This one works for me, my doctor loves it, and I've lost almost 20lbs - my girlfriend about 10. Our energy levels are improved, we feel good, and although she works in a hospital and has sick people coughing in her face all night, she hasnt caught anything since we started on it.

Bear in mind that neither of us is even close to fat or obese, and this diet isnt going to shred 100 lbs off of you in 3 months like some others claim...but you have to ask your doctor if losing that much weight that fast is a good idea.
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Re: Good recipes #1
Old 04-26-2004, 01:50 PM   #13
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Re: Good recipes #1

Since you like butter, how about the easiest Eggs Benedict around?

Warning: once you make this, you will be forced to make it like clockwork. Avoidance is not an option.

Put out as many eggs as you need for poaching, plus two for the sauce. Allow to warm up a little, about 30 minutes.

Separate enough english muffins for your portions, I use the thomas's sandwich size for a little more room. Preheat your toaster oven.

Portion up some canadian bacon, smoked ham, etc. I've used proscuitto and thats my favorite. You can also use a slice of grilled tomato or some cooked asparagus. Be creative. If you'd put butter and salt on it, and its not overpowering, try it here.

Perfect poached eggs: Heat about 2" of water in a non-stick saute or frying pan large enough to hold the eggs..a larger pan is best even if you're only doing 2-4 eggs. When the water is boiling briskly, turn off the heat, add 3-5 tablespoons of white vinegar. This will help the eggs set more quickly. Break each egg into a separate area of the pan. Cover and let stand for 7 minutes. NO HEAT. Towards the end lift the cover and poke the yolks gently with a finger or non-sharp utensil until they're as firm as you like them.

Start toasting the english muffins and set out plates.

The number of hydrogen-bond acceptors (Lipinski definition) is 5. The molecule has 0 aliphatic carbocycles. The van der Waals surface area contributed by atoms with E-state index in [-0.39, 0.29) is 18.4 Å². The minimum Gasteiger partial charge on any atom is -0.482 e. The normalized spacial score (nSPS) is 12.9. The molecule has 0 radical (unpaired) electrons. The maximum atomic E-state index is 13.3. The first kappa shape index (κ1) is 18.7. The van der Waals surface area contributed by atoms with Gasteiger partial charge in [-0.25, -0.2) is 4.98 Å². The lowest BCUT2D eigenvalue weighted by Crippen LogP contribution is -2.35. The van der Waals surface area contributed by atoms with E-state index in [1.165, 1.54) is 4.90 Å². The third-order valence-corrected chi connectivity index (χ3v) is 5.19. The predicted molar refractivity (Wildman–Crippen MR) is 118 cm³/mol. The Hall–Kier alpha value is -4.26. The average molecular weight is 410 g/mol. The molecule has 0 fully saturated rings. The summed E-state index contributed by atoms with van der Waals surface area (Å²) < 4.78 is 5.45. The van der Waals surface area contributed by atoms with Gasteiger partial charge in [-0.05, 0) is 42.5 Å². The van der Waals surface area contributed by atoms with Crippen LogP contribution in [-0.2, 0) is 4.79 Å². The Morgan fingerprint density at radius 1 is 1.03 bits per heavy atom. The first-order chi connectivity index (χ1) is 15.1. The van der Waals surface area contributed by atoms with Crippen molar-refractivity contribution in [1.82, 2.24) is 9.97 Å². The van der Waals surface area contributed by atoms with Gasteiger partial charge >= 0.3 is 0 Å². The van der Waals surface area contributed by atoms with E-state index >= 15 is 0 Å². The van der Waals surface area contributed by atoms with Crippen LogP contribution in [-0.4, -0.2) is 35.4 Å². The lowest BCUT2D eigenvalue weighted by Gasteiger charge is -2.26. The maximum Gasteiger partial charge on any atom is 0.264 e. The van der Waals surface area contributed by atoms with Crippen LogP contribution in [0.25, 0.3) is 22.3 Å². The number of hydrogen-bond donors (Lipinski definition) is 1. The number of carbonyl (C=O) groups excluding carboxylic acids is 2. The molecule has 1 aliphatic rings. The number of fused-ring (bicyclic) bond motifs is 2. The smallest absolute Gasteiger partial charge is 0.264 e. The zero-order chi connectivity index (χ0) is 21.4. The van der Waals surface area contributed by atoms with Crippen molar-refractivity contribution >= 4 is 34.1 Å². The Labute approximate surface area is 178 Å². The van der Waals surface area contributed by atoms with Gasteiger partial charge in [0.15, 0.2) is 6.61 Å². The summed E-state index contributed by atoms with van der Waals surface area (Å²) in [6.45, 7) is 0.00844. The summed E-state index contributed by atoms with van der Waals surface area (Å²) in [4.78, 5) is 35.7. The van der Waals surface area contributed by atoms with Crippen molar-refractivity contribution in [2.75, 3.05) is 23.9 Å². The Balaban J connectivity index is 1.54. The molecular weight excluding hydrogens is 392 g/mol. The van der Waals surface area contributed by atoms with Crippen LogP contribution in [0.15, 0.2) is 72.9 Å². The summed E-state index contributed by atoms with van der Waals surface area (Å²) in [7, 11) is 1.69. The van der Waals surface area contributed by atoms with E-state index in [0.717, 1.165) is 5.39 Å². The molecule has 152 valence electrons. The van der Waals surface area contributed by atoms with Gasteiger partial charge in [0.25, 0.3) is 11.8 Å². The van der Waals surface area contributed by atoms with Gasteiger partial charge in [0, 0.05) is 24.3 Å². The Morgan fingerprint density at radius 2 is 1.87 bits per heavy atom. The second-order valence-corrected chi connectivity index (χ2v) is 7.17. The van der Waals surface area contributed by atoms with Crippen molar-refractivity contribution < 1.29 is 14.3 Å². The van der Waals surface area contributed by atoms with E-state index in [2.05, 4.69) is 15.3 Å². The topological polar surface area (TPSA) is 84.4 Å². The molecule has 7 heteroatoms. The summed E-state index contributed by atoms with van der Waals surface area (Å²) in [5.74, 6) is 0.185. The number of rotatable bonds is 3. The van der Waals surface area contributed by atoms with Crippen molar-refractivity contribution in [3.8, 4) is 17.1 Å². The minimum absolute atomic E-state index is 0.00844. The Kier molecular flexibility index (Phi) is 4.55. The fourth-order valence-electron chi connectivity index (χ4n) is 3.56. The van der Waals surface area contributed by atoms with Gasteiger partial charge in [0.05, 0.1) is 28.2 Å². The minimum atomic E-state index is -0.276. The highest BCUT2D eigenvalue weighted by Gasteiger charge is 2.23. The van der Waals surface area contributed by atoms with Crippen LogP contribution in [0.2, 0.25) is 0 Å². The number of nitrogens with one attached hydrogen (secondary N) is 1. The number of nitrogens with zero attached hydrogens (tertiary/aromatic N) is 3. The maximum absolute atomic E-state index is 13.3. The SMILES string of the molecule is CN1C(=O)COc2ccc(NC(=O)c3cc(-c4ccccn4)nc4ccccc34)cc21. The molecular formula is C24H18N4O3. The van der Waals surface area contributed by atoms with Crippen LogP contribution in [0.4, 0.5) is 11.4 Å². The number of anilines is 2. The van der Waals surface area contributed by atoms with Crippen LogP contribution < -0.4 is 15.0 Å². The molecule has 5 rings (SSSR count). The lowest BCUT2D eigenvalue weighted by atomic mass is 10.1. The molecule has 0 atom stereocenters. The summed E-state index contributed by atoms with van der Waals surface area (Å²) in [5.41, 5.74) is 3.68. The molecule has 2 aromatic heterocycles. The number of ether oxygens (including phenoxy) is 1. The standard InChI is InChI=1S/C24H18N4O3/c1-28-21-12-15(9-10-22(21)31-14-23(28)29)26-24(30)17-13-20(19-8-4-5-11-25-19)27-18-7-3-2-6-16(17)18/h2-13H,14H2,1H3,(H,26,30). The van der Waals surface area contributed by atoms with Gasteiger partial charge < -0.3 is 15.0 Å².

Hollandaise in a blender: pre-heat the blender jar by filling it with very hot water and letting it stand a minute. Pour out water from blender. Break two eggs into the blender, add 2-3 teaspoons lemon juice. You can sub orange, lime, or a mix of juice. Blend briefly. Melt a stick of butter in a large measuring cup in the microwave...30 seconds at a time and keep an eye on it. Turn on the blender and add the butter through the hole in the top of the blender container in a stream. You should now have a thick mayonaise consistency. Add a few drops of tabasco, a half teaspoon of dijon mustard, and more salt and pepper to taste if you prefer, run the blender and taste test, continue to balance the seasoning.

Remove the muffins, add the ham (or whatever), use a slotted spoon to drain the eggs and put on top of ham, and top with a few spoonfulls of the sauce.

This should make enough sauce for 6-8 muffins if you're not too heavy handed with it.

Pretty good, beats the hell out of paying $10 a plate for it in a restaurant, and the wait is shorter.

To make a blender bearnaise sauce, make the above hollandaise but use some white or tarragon vinegar (which you can make by adding some fresh or dry tarragon to good white wine vinegar and allowing to stand several days).

In a saucepan, simmer 2 tablespoons white wine, 2 tablespoons tarragon vinegar, 2 tablespoons minced shallots, 1/2 teaspoon fresh tarragon or a pinch of dry, and 1/8 teaspoon of black pepper. Pour this into the blender when its been reduced to about 1 tablespoon of liquid. You may strain it into the blender if you want a smooth sauce. Tarragon isnt a well used herb, so I buy a bunch for this, dry it, wrap it in a paper towel, ziploc bag and freeze it. It will last up to six months in the freezer. Just break off a bit when you need it.

Serve this over red meat, chicken, or fish. Asparagus likes it too.

For a large informal crowd, I'll get a whole round eye roast (its about 2' long - 8-10 lbs), for about $25-30. Its long and 3" thick, looks like a whole tenderloin. Rub with olive oil and roast at high heat - 400 - Until rare or medium rare. You dont want to cook this any further, it'll turn tough as shoeleather. Allow to stand 10 minutes (time to make the sauce and finish your sides), slice about 1/2-1" thick diagonally with an electric knife, and serve with side dishes and the bearnaise. Nobody will notice they're eating round steak with a sauce this good.

If either sauce "breaks", add more lemon juice, more vinegar and/or more butter in small amounts...which one you need more of will depend...if you didnt add enough butter or had too much or not enough acidic. Even "broken" the sauces taste the same, the appearance just isnt creamy.